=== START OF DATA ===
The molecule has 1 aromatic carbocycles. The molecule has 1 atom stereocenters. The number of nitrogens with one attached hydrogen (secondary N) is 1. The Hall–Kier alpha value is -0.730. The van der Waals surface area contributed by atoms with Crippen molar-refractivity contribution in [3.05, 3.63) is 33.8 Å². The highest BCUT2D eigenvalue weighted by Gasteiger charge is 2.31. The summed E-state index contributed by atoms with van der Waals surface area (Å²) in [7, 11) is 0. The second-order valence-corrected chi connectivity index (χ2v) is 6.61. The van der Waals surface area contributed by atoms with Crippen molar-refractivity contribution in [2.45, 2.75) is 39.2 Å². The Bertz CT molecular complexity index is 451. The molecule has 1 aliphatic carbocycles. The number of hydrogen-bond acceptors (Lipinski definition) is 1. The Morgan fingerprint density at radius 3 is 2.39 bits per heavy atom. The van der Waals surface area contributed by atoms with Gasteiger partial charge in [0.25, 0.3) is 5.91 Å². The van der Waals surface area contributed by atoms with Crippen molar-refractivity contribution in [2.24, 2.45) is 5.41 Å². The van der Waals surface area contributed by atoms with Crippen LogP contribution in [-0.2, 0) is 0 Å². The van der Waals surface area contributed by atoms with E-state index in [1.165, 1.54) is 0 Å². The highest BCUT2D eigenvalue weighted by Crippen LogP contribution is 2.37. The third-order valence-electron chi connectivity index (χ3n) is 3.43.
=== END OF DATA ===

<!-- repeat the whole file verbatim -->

The molecule has 1 aromatic carbocycles. The molecule has 1 atom stereocenters. The number of nitrogens with one attached hydrogen (secondary N) is 1. The Hall–Kier alpha value is -0.730. The van der Waals surface area contributed by atoms with Crippen molar-refractivity contribution in [3.05, 3.63) is 33.8 Å². The highest BCUT2D eigenvalue weighted by Gasteiger charge is 2.31. The summed E-state index contributed by atoms with van der Waals surface area (Å²) in [7, 11) is 0. The second-order valence-corrected chi connectivity index (χ2v) is 6.61. The van der Waals surface area contributed by atoms with Crippen molar-refractivity contribution in [2.45, 2.75) is 39.2 Å². The Bertz CT molecular complexity index is 451. The molecule has 1 aliphatic carbocycles. The number of hydrogen-bond acceptors (Lipinski definition) is 1. The Morgan fingerprint density at radius 3 is 2.39 bits per heavy atom. The van der Waals surface area contributed by atoms with Gasteiger partial charge in [0.25, 0.3) is 5.91 Å². The van der Waals surface area contributed by atoms with Crippen molar-refractivity contribution in [2.24, 2.45) is 5.41 Å². The van der Waals surface area contributed by atoms with Crippen LogP contribution in [-0.2, 0) is 0 Å². The van der Waals surface area contributed by atoms with E-state index in [1.165, 1.54) is 0 Å². The highest BCUT2D eigenvalue weighted by Crippen LogP contribution is 2.37. The third-order valence-electron chi connectivity index (χ3n) is 3.43.